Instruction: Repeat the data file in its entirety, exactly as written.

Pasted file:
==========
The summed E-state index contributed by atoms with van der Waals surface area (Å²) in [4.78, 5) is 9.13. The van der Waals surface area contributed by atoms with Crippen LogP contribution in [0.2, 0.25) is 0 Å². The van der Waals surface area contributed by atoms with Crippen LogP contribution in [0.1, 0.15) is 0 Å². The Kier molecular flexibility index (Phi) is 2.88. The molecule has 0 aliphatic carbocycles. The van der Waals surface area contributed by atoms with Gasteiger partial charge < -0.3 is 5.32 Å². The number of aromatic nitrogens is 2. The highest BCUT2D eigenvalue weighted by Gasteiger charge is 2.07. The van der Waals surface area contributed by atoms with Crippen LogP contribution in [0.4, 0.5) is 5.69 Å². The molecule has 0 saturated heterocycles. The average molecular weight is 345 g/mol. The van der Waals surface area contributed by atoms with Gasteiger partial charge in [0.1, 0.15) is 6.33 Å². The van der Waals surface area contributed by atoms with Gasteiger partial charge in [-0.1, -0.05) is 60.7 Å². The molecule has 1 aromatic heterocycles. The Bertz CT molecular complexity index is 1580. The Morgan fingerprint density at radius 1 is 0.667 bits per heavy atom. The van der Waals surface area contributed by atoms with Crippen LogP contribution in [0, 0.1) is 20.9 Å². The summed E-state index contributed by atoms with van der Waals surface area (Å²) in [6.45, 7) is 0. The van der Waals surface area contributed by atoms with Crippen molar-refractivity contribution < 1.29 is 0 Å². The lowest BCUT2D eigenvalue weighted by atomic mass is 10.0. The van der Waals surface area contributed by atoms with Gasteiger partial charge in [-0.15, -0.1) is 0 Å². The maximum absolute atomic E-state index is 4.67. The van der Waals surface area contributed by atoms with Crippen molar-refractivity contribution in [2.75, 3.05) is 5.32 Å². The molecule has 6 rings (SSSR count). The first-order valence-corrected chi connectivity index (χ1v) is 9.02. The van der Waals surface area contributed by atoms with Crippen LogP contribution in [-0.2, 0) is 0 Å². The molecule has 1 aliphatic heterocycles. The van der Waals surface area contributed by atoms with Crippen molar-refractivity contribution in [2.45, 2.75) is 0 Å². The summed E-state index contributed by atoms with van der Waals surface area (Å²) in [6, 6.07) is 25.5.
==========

The summed E-state index contributed by atoms with van der Waals surface area (Å²) in [4.78, 5) is 9.13. The van der Waals surface area contributed by atoms with Crippen LogP contribution in [0.2, 0.25) is 0 Å². The van der Waals surface area contributed by atoms with Crippen LogP contribution in [0.1, 0.15) is 0 Å². The Kier molecular flexibility index (Phi) is 2.88. The molecule has 0 aliphatic carbocycles. The van der Waals surface area contributed by atoms with Gasteiger partial charge < -0.3 is 5.32 Å². The number of aromatic nitrogens is 2. The highest BCUT2D eigenvalue weighted by Gasteiger charge is 2.07. The van der Waals surface area contributed by atoms with Crippen LogP contribution in [0.4, 0.5) is 5.69 Å². The molecule has 0 saturated heterocycles. The average molecular weight is 345 g/mol. The van der Waals surface area contributed by atoms with Gasteiger partial charge in [0.1, 0.15) is 6.33 Å². The van der Waals surface area contributed by atoms with Gasteiger partial charge in [-0.1, -0.05) is 60.7 Å². The molecule has 1 aromatic heterocycles. The Bertz CT molecular complexity index is 1580. The Morgan fingerprint density at radius 1 is 0.667 bits per heavy atom. The van der Waals surface area contributed by atoms with Crippen LogP contribution in [0, 0.1) is 20.9 Å². The summed E-state index contributed by atoms with van der Waals surface area (Å²) in [6.45, 7) is 0. The van der Waals surface area contributed by atoms with Crippen molar-refractivity contribution < 1.29 is 0 Å². The lowest BCUT2D eigenvalue weighted by atomic mass is 10.0. The van der Waals surface area contributed by atoms with Gasteiger partial charge in [-0.15, -0.1) is 0 Å². The maximum absolute atomic E-state index is 4.67. The van der Waals surface area contributed by atoms with Crippen molar-refractivity contribution in [2.75, 3.05) is 5.32 Å². The molecule has 6 rings (SSSR count). The first-order valence-corrected chi connectivity index (χ1v) is 9.02. The van der Waals surface area contributed by atoms with Crippen LogP contribution in [-0.2, 0) is 0 Å². The molecule has 1 aliphatic heterocycles. The van der Waals surface area contributed by atoms with Crippen molar-refractivity contribution in [2.45, 2.75) is 0 Å². The summed E-state index contributed by atoms with van der Waals surface area (Å²) in [6, 6.07) is 25.5.